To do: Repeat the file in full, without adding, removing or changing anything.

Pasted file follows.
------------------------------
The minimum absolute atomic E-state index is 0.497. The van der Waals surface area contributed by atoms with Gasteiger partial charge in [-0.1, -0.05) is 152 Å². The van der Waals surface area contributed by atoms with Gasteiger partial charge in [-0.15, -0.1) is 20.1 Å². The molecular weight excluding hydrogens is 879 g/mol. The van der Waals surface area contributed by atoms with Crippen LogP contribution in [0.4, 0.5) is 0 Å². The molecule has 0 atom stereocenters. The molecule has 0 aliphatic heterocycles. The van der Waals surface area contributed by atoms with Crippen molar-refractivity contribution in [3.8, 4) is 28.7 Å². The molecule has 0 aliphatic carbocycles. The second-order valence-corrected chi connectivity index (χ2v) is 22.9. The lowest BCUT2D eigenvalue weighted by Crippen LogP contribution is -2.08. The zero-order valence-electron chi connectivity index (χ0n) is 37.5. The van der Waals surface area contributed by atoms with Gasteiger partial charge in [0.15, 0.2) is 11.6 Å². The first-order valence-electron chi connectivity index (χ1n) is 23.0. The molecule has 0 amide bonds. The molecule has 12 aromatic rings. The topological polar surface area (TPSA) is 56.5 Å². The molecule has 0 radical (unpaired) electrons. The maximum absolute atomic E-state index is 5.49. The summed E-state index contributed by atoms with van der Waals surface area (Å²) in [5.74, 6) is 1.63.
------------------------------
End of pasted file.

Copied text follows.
The minimum absolute atomic E-state index is 0.497. The van der Waals surface area contributed by atoms with Gasteiger partial charge in [-0.1, -0.05) is 152 Å². The van der Waals surface area contributed by atoms with Gasteiger partial charge in [-0.15, -0.1) is 20.1 Å². The molecular weight excluding hydrogens is 879 g/mol. The van der Waals surface area contributed by atoms with Crippen LogP contribution in [0.4, 0.5) is 0 Å². The molecule has 0 atom stereocenters. The molecule has 0 aliphatic heterocycles. The van der Waals surface area contributed by atoms with Crippen molar-refractivity contribution in [3.8, 4) is 28.7 Å². The molecule has 0 aliphatic carbocycles. The second-order valence-corrected chi connectivity index (χ2v) is 22.9. The lowest BCUT2D eigenvalue weighted by Crippen LogP contribution is -2.08. The zero-order valence-electron chi connectivity index (χ0n) is 37.5. The van der Waals surface area contributed by atoms with Gasteiger partial charge in [0.15, 0.2) is 11.6 Å². The first-order valence-electron chi connectivity index (χ1n) is 23.0. The molecule has 0 amide bonds. The molecule has 12 aromatic rings. The topological polar surface area (TPSA) is 56.5 Å². The molecule has 0 radical (unpaired) electrons. The maximum absolute atomic E-state index is 5.49. The summed E-state index contributed by atoms with van der Waals surface area (Å²) in [5.74, 6) is 1.63.